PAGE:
A 2-year-old girl responded to a snakebite on her lip by biting it back, killing the reptile.
The toddler, who is from the village of Kantar near Bingol in Turkey, was bitten on August 10. According to media reports, her neighbors heard her screaming as the snake attacked her in her backyard.
When they reached her, they found her with a bite mark on her lip and a 20-inch snake between her teeth. The snake later died from the toddler’s revenge bite, while the 2-year-old was taken to Bingol Maternity and Children’s Hospital for treatment for her injuries. After 24 hours of observation, she recovered well.
Because of their smaller body mass, children are much more susceptible to the venomous effects of snake bites than adults, according to the WHO. Depending on the species of snake, snake venom contains either neurotoxins, which disrupt nerve impulses, or hemotoxins, proteins that disrupt blood clotting. The effects of a bite can therefore include paralysis, bleeding, organ failure, and tissue damage.
The species of snake involved in the incident is unknown. Of the 45 species of snakes found in Turkey, 12 are poisonous. However, since the little girl isn’t seriously ill, it’s likely that she was fortunately bitten by a non-venomous species.
“Our neighbors told me that the snake was in my child’s hand, she was playing with it and then she bit her,” Mehmet Ercan, the girl’s father, who was at work when the snake bite occurred, told the media Media Sources .
“Then she bit the snake back in response.”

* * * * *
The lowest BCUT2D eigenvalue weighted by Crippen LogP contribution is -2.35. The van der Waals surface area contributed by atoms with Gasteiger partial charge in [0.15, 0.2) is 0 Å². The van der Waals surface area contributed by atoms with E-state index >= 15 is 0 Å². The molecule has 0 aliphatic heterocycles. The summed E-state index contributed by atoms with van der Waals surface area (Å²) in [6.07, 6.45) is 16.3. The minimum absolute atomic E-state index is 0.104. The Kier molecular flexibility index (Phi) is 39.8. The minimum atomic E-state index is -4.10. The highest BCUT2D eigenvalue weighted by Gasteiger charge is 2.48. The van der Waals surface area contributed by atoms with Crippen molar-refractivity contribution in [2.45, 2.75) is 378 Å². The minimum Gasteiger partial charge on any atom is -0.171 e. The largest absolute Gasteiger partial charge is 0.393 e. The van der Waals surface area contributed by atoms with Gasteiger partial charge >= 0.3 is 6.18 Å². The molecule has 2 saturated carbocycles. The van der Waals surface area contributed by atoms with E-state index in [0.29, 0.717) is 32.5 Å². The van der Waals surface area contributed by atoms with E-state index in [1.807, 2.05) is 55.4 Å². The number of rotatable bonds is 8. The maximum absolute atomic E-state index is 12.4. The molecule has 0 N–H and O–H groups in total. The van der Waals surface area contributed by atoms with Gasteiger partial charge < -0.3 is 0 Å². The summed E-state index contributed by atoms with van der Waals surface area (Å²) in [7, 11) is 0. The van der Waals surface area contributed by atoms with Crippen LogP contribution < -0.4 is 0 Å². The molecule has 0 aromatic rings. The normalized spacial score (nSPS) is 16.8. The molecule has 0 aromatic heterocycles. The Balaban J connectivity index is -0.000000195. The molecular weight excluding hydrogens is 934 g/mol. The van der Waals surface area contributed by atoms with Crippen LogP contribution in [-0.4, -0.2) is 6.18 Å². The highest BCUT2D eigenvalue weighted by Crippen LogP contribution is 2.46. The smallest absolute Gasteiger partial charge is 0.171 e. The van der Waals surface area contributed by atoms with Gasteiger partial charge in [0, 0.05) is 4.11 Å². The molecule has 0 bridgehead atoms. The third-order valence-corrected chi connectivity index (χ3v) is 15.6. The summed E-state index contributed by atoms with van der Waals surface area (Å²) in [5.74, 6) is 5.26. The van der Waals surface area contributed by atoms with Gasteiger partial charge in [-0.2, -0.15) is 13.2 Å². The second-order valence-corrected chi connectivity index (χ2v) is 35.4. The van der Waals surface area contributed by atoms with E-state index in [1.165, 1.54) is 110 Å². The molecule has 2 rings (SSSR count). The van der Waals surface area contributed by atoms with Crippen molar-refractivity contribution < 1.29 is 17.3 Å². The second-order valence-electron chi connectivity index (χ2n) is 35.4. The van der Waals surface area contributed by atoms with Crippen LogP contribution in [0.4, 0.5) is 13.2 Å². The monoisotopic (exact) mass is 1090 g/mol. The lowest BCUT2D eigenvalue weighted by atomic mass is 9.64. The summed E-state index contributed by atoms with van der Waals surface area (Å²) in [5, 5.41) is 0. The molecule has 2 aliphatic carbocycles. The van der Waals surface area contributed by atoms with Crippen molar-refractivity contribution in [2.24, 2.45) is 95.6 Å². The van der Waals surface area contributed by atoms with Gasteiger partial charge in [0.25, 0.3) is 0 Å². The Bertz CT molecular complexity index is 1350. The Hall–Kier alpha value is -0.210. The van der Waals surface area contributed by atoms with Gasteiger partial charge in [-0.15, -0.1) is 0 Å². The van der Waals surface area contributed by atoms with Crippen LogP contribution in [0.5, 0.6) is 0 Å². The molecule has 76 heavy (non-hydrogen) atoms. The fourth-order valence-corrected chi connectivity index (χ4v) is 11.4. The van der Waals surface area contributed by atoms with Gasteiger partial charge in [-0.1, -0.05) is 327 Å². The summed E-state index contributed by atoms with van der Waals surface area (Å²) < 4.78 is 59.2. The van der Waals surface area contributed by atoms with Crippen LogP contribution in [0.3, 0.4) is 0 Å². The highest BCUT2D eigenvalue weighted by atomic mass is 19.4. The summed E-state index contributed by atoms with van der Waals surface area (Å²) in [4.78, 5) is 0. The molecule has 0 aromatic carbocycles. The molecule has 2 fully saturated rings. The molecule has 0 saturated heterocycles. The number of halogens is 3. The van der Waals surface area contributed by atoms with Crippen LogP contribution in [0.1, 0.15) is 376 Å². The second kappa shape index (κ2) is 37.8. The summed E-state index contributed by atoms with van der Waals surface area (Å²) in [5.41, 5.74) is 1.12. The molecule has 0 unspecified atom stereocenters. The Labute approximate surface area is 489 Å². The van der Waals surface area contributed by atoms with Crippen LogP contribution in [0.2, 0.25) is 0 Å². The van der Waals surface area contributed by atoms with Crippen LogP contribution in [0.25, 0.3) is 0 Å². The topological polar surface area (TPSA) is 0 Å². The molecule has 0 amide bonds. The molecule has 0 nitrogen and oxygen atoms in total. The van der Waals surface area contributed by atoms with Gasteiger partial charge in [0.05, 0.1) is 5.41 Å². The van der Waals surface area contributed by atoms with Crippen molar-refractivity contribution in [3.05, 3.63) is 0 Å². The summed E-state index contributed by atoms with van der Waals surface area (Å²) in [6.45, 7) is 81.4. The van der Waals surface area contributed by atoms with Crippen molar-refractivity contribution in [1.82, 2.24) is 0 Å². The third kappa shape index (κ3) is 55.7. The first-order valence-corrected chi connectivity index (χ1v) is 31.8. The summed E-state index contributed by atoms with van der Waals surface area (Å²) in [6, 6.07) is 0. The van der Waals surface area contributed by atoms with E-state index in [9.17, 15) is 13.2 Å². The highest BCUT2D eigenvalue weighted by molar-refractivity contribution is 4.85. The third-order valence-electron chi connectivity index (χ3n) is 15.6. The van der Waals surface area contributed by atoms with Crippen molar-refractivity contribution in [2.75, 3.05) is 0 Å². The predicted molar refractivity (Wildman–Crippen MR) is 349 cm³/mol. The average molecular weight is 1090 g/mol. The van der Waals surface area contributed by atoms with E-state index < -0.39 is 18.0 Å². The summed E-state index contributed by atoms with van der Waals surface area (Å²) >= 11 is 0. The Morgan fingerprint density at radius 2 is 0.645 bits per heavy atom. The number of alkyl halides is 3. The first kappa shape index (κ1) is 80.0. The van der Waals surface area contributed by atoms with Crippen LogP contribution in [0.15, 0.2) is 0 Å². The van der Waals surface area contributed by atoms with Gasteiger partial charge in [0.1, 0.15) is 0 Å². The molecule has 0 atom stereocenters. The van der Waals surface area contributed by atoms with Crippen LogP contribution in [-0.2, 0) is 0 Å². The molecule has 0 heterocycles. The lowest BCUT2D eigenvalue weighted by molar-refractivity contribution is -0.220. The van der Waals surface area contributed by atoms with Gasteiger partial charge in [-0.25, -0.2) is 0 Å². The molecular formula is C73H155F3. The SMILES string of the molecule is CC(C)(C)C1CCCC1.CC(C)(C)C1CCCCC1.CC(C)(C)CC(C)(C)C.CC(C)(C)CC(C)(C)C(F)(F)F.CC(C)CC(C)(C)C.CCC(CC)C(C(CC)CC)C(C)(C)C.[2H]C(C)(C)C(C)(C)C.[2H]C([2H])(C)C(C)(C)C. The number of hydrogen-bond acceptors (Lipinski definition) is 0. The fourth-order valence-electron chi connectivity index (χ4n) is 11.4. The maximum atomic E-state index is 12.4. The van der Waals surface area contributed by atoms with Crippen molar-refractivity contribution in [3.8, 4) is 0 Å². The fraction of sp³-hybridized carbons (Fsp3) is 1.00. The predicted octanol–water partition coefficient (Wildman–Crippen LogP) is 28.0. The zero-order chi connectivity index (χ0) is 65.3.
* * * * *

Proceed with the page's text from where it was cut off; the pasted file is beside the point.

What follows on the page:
The WHO estimates that around 5.4 million people are bitten by snakes worldwide every year, including 2.7 million by venomous snakes. It is estimated that between 81,000 and 138,000 people die each year as a result of snakebite, with three times as many suffering permanent paralysis or even amputation as a result of the venom.
Specifically, in Turkey, where the little girl was bitten, a total of 550 snakebite cases were reported in the nine years between 1995 and 2004, according to the National Poison Information Center (NPIC). About 24.3 percent of these incidents occurred in June, the most common month, and were mainly observed in the Marmara, Central Anatolia and Black Sea regions.
Snake bites can be treated with anti-venoms, often made from the venom of the snake itself. However, the production of antivenoms faces a number of problems, as few countries have the capacity to produce high-quality snake venoms of sufficient quality for the production of antivenoms.
https://www.newsweek.com/toddler-snake-bite-kills-snake-1733553 Toddler bites snake to death after sinking fangs into her lip